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The Madoff Tapes

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Andrew  

Madoff wanted to grow his trading business, and a good way to do that was to expand his market-making business. But that meant going up against the New York Stock Exchange, the heart of the club. At the NYSE, a few firms controlled market-making, executing most large trades while getting rich on the spread. Madoff was one of the first to see that technology could match buyers and sellers more efficiently and cheaply than a human trader shouting orders amid a blizzard of paper on the floor of the exchange. By 1970, Madoff had hired his brother, Peter, who proved gifted at designing trading technology, and soon Madoff’s automated-trading systems began siphoning trading volume, and profits, from the NYSE. “They offered us all sorts of deals,” said Madoff, but he didn’t bite. Dick Grasso, head of the exchange for eight years, paid Madoff a backhanded compliment by calling him his “arch-nemesis.”

By the late eighties, Madoff was getting rich as a market-maker. “I was making at one point over $100 million a year,” he told me. As his innovations spread to the mainstream, Madoff attracted some of Wall Street’s most prestigious firms, including Goldman Sachs, Merrill Lynch, Morgan Stanley, and Smith Barney, all of which went into business with him.

The story Madoff told me is that he became a criminal near the peak of his legitimate success. He’d always continued to trade with other people’s money, an activity that eventually fell under a separate investment-advisory business. His largest clients had invested with him for decades, records later showed. In the early days, Madoff mostly employed technical and fairly low-risk arbitrage techniques built around his market-making business. “I always had a good feel for the direction of the market because of the order flow I was seeing,” he said. In the eighties, he said, he produced consistent returns of 15 to 20 percent, and he insists he did it legally. (The trustee representing Madoff victims says he can’t find records that Madoff ever traded, though the records are incomplete.) By the late eighties, he had, he estimates, $3 billion to $4 billion under management.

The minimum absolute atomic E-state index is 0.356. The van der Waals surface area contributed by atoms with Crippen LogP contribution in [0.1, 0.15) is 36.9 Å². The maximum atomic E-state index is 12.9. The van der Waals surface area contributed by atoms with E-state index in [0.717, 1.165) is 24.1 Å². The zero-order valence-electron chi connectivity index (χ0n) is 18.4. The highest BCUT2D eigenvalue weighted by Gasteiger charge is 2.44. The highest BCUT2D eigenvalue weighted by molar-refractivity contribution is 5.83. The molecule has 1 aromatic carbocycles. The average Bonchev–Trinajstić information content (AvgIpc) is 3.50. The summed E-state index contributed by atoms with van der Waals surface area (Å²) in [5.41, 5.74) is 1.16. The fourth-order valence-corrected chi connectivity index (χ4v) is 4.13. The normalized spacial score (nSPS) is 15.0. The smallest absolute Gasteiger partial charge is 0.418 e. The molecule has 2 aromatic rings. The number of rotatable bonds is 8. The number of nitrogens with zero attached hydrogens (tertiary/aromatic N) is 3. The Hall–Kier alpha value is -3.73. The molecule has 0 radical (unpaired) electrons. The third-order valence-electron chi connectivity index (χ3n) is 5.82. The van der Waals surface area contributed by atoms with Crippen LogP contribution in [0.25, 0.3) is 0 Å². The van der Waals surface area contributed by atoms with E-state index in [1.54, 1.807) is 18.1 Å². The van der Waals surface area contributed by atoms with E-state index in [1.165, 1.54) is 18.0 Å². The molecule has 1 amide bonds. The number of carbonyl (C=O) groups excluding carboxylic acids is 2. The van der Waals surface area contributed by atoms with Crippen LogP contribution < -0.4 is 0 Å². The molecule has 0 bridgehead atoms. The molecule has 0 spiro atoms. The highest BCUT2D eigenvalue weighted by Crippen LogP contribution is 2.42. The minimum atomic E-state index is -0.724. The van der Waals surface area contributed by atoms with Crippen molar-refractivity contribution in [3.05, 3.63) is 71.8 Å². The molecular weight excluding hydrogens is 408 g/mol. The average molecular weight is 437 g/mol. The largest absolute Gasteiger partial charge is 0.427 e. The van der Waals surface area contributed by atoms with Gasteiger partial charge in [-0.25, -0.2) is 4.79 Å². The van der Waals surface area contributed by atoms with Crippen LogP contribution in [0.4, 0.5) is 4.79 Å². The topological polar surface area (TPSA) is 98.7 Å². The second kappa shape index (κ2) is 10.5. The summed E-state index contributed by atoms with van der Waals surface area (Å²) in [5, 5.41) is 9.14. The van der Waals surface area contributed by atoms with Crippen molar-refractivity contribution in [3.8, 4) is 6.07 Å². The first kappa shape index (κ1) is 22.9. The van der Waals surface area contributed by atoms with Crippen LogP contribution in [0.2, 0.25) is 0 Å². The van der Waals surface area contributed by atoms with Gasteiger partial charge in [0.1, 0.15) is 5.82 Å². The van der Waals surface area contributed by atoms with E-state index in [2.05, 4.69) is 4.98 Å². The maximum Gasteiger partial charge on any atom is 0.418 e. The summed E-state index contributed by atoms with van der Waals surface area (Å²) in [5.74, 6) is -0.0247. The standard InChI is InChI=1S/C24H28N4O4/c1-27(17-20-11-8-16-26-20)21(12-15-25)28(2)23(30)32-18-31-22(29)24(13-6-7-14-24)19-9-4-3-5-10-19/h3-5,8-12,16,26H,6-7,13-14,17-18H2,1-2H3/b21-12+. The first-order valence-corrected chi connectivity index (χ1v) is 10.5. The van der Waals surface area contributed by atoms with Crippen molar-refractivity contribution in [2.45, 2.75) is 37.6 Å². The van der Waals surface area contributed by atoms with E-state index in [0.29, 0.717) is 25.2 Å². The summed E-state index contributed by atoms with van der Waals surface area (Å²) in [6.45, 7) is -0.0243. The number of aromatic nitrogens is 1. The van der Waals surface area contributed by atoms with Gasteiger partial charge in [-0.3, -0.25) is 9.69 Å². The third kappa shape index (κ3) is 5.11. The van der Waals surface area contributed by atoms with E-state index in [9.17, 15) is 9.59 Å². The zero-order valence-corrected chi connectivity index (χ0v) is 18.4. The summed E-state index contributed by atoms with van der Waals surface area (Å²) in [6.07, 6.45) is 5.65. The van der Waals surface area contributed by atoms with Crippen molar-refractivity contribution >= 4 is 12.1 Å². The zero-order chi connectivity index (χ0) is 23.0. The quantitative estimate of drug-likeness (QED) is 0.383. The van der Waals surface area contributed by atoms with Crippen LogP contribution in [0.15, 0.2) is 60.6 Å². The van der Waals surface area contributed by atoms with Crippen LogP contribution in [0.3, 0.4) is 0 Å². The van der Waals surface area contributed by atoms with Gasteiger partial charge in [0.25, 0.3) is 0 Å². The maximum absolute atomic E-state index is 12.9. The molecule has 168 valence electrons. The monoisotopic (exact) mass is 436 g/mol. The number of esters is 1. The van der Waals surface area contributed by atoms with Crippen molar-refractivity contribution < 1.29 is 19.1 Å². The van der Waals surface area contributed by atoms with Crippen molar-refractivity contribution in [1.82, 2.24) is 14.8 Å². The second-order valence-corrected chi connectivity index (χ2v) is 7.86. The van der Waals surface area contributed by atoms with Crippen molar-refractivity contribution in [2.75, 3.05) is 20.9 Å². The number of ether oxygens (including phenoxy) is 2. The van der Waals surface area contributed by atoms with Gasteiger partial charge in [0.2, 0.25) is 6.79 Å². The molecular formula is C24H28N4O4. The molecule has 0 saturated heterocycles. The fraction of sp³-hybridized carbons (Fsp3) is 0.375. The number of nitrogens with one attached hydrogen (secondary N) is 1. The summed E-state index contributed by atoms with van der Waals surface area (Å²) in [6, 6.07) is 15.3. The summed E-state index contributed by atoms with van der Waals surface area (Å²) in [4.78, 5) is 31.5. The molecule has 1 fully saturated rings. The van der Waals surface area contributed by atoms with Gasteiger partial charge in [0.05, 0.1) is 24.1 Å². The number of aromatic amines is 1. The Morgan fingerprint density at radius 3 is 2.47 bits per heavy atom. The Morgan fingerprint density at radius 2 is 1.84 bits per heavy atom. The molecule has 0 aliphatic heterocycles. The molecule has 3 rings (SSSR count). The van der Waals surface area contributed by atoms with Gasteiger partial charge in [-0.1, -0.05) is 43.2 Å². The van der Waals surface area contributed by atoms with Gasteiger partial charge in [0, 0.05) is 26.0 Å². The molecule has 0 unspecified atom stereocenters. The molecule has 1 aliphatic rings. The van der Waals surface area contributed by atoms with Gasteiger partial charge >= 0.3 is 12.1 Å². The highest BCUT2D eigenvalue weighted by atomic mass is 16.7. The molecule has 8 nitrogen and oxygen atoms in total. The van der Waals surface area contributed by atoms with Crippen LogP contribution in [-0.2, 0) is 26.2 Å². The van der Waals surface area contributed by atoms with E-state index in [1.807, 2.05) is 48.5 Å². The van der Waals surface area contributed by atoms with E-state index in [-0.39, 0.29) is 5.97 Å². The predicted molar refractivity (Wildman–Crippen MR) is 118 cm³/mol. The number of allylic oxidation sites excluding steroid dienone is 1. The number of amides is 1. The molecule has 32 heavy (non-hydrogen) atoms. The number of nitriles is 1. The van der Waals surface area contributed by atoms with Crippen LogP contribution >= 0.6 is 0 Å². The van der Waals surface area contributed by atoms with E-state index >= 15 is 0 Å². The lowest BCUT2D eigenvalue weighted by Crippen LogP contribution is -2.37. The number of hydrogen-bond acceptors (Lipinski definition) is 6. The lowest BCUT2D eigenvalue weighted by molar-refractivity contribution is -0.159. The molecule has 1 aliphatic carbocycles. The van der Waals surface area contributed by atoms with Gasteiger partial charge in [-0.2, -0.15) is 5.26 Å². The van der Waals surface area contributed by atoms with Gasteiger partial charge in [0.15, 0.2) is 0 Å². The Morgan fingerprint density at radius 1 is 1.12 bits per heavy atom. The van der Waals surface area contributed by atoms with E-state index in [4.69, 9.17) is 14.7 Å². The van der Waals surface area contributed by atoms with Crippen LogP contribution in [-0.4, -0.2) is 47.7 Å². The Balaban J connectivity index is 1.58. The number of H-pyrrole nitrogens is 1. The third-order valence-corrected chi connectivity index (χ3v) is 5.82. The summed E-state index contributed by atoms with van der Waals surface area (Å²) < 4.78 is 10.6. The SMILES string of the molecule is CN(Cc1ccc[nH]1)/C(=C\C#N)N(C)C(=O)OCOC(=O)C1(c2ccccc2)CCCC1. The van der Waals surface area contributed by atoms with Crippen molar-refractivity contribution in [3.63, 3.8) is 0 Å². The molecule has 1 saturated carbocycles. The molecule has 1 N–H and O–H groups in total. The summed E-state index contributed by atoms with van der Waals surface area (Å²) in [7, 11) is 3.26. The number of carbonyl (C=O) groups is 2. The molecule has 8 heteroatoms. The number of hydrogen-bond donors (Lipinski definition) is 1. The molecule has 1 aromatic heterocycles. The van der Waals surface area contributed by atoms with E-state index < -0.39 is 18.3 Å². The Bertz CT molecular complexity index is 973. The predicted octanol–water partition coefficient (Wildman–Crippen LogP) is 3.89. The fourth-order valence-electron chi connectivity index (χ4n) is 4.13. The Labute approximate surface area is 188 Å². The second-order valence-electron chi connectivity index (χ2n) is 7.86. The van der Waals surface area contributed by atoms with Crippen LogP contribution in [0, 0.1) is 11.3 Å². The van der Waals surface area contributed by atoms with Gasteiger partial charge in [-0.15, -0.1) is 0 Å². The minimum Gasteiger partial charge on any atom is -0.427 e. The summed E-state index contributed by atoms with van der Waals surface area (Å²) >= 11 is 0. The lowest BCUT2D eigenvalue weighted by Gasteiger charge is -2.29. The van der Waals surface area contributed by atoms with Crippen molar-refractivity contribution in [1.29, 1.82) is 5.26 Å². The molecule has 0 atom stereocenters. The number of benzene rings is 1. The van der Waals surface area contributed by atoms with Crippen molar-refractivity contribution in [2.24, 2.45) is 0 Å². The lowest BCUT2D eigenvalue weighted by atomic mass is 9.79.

After the crash of 1987, Madoff’s investment-advisory business had an early scare. The panic set in gradually. Some of his big clients got spooked, Madoff told me, leaving him to unwind long-term hedges on unfavorable terms, which depleted his capital—“they betrayed me,” Madoff said. And his stalwart old trading strategy, built on arbitrage, no longer worked as effectively as it had—for one thing, spreads were narrowing, in part as a result of the technology he’d helped introduce. He’d come up with a new trading strategy based on index options. But the new strategy needed volatility to work, and in the early nineties, the recession had settled in. “The market went to sleep,” said Madoff. He had too much of other people’s money and not enough to invest in.

That is when, he says, the scheme began in earnest. Madoff started borrowing from his investors’ capital to pay out those solid returns. The returns, false though they were, were their own advertisement. New money started pouring in, saving him in the near term. And this was a different sort of money, the kind that came from bankers who wouldn’t have given Madoff the time of day earlier in his career. “The chairman of Banco Santander came down to see me, the chairman of Credit Suisse came down, chairman of UBS came down; I had all of these major banks. You know, Safra coming down and entertaining me and trying [to invest with Madoff]. It is a head trip. [Those people] sitting there, telling you, ‘You can do this.’ It feeds your ego. All of a sudden, these banks which wouldn’t give you the time of day, they’re willing to give you a billion dollars,” he explained. “It wasn’t like I needed the money. It was just that I thought it was a temporary thing, and all of a sudden, everybody is throwing billions of dollars at you. Saying, ‘Listen, if you can do this stuff for us, we’ll be your clients forever.’ ”

So Madoff took the money. While he waited for the market to wake up, he parked their billions in treasuries earning 2 percent a year, while generating statements that maintained they were earning about 15 percent—fantastic money in a slow market. He couldn’t bring himself to tell them that he had failed. “I was too afraid,” he said.

But Madoff distributes the guilt. “Look,” he said, “these banks and these funds had to know there were problems.” Madoff told them absolutely nothing about how he made those returns. “I wouldn’t give them any facts, like how much volume I was doing. I was not willing to have them come up and do the due diligence that they wanted. I absolutely refused to do it. I said, ‘You don’t like it, take your money out,’ which of course they never did.”


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